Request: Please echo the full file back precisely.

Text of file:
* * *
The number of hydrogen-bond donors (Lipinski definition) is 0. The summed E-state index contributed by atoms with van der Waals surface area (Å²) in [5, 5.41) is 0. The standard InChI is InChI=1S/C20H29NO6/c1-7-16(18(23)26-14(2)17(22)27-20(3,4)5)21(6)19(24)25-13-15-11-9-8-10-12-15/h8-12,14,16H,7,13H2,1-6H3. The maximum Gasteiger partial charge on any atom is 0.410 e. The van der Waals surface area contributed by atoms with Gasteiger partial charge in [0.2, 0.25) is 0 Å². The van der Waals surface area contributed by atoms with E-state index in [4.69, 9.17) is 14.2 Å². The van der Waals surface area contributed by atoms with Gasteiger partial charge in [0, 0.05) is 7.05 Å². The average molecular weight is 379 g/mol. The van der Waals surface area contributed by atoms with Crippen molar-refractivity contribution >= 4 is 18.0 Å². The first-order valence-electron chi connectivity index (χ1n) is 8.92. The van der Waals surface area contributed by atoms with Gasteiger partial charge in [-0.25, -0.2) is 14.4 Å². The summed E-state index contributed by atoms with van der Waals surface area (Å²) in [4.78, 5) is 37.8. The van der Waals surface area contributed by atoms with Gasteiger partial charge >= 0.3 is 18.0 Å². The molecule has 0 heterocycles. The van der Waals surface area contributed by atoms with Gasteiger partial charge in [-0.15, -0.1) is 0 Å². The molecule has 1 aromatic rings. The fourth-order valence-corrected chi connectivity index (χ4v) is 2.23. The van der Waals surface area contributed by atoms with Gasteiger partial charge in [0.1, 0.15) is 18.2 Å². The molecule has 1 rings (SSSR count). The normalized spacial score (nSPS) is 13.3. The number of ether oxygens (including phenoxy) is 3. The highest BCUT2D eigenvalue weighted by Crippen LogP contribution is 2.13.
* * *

The number of hydrogen-bond donors (Lipinski definition) is 0. The summed E-state index contributed by atoms with van der Waals surface area (Å²) in [5, 5.41) is 0. The standard InChI is InChI=1S/C20H29NO6/c1-7-16(18(23)26-14(2)17(22)27-20(3,4)5)21(6)19(24)25-13-15-11-9-8-10-12-15/h8-12,14,16H,7,13H2,1-6H3. The maximum Gasteiger partial charge on any atom is 0.410 e. The van der Waals surface area contributed by atoms with Gasteiger partial charge in [0.2, 0.25) is 0 Å². The van der Waals surface area contributed by atoms with E-state index in [4.69, 9.17) is 14.2 Å². The van der Waals surface area contributed by atoms with Gasteiger partial charge in [0, 0.05) is 7.05 Å². The average molecular weight is 379 g/mol. The van der Waals surface area contributed by atoms with Crippen molar-refractivity contribution >= 4 is 18.0 Å². The first-order valence-electron chi connectivity index (χ1n) is 8.92. The van der Waals surface area contributed by atoms with Gasteiger partial charge in [-0.25, -0.2) is 14.4 Å². The summed E-state index contributed by atoms with van der Waals surface area (Å²) in [4.78, 5) is 37.8. The van der Waals surface area contributed by atoms with Gasteiger partial charge >= 0.3 is 18.0 Å². The molecule has 0 heterocycles. The van der Waals surface area contributed by atoms with Gasteiger partial charge in [-0.15, -0.1) is 0 Å². The molecule has 1 aromatic rings. The fourth-order valence-corrected chi connectivity index (χ4v) is 2.23. The van der Waals surface area contributed by atoms with Gasteiger partial charge in [0.1, 0.15) is 18.2 Å². The molecule has 1 rings (SSSR count). The normalized spacial score (nSPS) is 13.3. The number of ether oxygens (including phenoxy) is 3. The highest BCUT2D eigenvalue weighted by Crippen LogP contribution is 2.13.